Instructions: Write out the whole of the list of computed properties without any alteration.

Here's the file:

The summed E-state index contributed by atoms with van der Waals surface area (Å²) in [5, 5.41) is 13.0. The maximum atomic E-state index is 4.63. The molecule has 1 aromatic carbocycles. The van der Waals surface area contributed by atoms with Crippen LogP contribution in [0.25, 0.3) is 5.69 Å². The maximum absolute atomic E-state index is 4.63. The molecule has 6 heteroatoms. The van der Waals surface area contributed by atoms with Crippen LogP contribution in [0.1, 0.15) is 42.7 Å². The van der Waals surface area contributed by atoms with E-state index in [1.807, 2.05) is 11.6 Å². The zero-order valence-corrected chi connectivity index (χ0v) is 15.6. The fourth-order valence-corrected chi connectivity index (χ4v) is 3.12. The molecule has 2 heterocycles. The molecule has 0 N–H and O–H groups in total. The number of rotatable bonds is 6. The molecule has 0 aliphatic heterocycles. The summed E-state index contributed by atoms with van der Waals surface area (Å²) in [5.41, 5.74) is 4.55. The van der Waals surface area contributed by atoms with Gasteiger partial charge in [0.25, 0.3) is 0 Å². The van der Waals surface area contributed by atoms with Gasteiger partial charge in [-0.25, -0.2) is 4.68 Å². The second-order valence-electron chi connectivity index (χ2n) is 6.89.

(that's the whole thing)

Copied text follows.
The summed E-state index contributed by atoms with van der Waals surface area (Å²) in [5, 5.41) is 13.0. The maximum atomic E-state index is 4.63. The molecule has 1 aromatic carbocycles. The van der Waals surface area contributed by atoms with Crippen LogP contribution in [0.25, 0.3) is 5.69 Å². The maximum absolute atomic E-state index is 4.63. The molecule has 6 heteroatoms. The van der Waals surface area contributed by atoms with Crippen LogP contribution in [0.1, 0.15) is 42.7 Å². The van der Waals surface area contributed by atoms with E-state index in [1.807, 2.05) is 11.6 Å². The zero-order valence-corrected chi connectivity index (χ0v) is 15.6. The fourth-order valence-corrected chi connectivity index (χ4v) is 3.12. The molecule has 2 heterocycles. The molecule has 0 N–H and O–H groups in total. The number of rotatable bonds is 6. The molecule has 0 aliphatic heterocycles. The summed E-state index contributed by atoms with van der Waals surface area (Å²) in [5.41, 5.74) is 4.55. The van der Waals surface area contributed by atoms with Gasteiger partial charge in [0.25, 0.3) is 0 Å². The van der Waals surface area contributed by atoms with Gasteiger partial charge in [-0.25, -0.2) is 4.68 Å². The second-order valence-electron chi connectivity index (χ2n) is 6.89.